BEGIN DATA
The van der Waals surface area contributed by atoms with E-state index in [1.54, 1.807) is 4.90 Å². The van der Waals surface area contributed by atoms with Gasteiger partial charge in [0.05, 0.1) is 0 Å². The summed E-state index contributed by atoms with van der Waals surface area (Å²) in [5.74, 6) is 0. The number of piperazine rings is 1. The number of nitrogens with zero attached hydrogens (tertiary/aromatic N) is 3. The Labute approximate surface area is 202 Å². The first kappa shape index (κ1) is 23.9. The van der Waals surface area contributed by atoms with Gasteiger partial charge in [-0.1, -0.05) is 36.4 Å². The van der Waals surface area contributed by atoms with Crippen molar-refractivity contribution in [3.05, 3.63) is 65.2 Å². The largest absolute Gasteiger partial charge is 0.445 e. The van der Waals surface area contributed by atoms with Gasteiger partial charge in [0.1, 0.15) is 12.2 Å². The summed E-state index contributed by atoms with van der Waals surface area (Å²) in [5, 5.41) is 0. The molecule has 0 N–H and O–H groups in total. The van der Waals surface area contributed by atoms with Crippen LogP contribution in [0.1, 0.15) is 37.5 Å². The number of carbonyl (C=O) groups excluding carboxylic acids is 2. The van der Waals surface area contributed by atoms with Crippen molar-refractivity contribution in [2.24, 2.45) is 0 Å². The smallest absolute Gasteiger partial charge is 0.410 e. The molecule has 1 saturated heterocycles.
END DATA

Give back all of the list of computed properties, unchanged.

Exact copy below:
The van der Waals surface area contributed by atoms with E-state index in [1.54, 1.807) is 4.90 Å². The van der Waals surface area contributed by atoms with Gasteiger partial charge in [0.05, 0.1) is 0 Å². The summed E-state index contributed by atoms with van der Waals surface area (Å²) in [5.74, 6) is 0. The number of piperazine rings is 1. The number of nitrogens with zero attached hydrogens (tertiary/aromatic N) is 3. The Labute approximate surface area is 202 Å². The first kappa shape index (κ1) is 23.9. The van der Waals surface area contributed by atoms with Gasteiger partial charge in [-0.1, -0.05) is 36.4 Å². The van der Waals surface area contributed by atoms with Crippen molar-refractivity contribution in [3.05, 3.63) is 65.2 Å². The largest absolute Gasteiger partial charge is 0.445 e. The van der Waals surface area contributed by atoms with Gasteiger partial charge in [0.1, 0.15) is 12.2 Å². The summed E-state index contributed by atoms with van der Waals surface area (Å²) in [5, 5.41) is 0. The molecule has 0 N–H and O–H groups in total. The van der Waals surface area contributed by atoms with Crippen LogP contribution in [0.1, 0.15) is 37.5 Å². The number of carbonyl (C=O) groups excluding carboxylic acids is 2. The van der Waals surface area contributed by atoms with Crippen molar-refractivity contribution in [2.24, 2.45) is 0 Å². The smallest absolute Gasteiger partial charge is 0.410 e. The molecule has 1 saturated heterocycles.